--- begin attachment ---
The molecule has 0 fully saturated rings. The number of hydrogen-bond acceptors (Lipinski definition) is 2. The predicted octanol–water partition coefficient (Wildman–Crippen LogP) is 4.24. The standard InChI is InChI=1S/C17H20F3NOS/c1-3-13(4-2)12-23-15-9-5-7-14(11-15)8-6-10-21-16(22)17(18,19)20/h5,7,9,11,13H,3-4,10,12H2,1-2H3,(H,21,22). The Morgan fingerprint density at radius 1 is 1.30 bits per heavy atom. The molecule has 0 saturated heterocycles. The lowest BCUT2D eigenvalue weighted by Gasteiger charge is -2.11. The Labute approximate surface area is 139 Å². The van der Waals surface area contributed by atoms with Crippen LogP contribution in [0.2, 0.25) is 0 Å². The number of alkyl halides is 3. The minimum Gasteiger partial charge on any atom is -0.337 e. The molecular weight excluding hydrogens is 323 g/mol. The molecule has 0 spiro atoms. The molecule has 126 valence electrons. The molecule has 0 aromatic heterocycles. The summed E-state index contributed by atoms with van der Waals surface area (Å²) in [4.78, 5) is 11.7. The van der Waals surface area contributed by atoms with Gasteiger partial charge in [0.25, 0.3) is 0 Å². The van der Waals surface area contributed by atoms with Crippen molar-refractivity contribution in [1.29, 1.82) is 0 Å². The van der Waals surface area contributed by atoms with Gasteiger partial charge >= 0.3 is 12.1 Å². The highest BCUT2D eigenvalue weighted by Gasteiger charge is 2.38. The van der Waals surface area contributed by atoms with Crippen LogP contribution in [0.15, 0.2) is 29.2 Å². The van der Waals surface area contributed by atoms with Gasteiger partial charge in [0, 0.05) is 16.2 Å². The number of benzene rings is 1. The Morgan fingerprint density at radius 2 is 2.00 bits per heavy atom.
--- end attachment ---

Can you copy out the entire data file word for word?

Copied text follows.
The molecule has 0 fully saturated rings. The number of hydrogen-bond acceptors (Lipinski definition) is 2. The predicted octanol–water partition coefficient (Wildman–Crippen LogP) is 4.24. The standard InChI is InChI=1S/C17H20F3NOS/c1-3-13(4-2)12-23-15-9-5-7-14(11-15)8-6-10-21-16(22)17(18,19)20/h5,7,9,11,13H,3-4,10,12H2,1-2H3,(H,21,22). The Morgan fingerprint density at radius 1 is 1.30 bits per heavy atom. The molecule has 0 saturated heterocycles. The lowest BCUT2D eigenvalue weighted by Gasteiger charge is -2.11. The Labute approximate surface area is 139 Å². The van der Waals surface area contributed by atoms with Crippen LogP contribution in [0.2, 0.25) is 0 Å². The number of alkyl halides is 3. The minimum Gasteiger partial charge on any atom is -0.337 e. The molecular weight excluding hydrogens is 323 g/mol. The molecule has 0 spiro atoms. The molecule has 126 valence electrons. The molecule has 0 aromatic heterocycles. The summed E-state index contributed by atoms with van der Waals surface area (Å²) in [4.78, 5) is 11.7. The van der Waals surface area contributed by atoms with Gasteiger partial charge in [0.25, 0.3) is 0 Å². The van der Waals surface area contributed by atoms with Crippen molar-refractivity contribution in [1.29, 1.82) is 0 Å². The van der Waals surface area contributed by atoms with Gasteiger partial charge >= 0.3 is 12.1 Å². The highest BCUT2D eigenvalue weighted by Gasteiger charge is 2.38. The van der Waals surface area contributed by atoms with Crippen LogP contribution in [0.15, 0.2) is 29.2 Å². The van der Waals surface area contributed by atoms with Gasteiger partial charge in [0, 0.05) is 16.2 Å². The number of benzene rings is 1. The Morgan fingerprint density at radius 2 is 2.00 bits per heavy atom.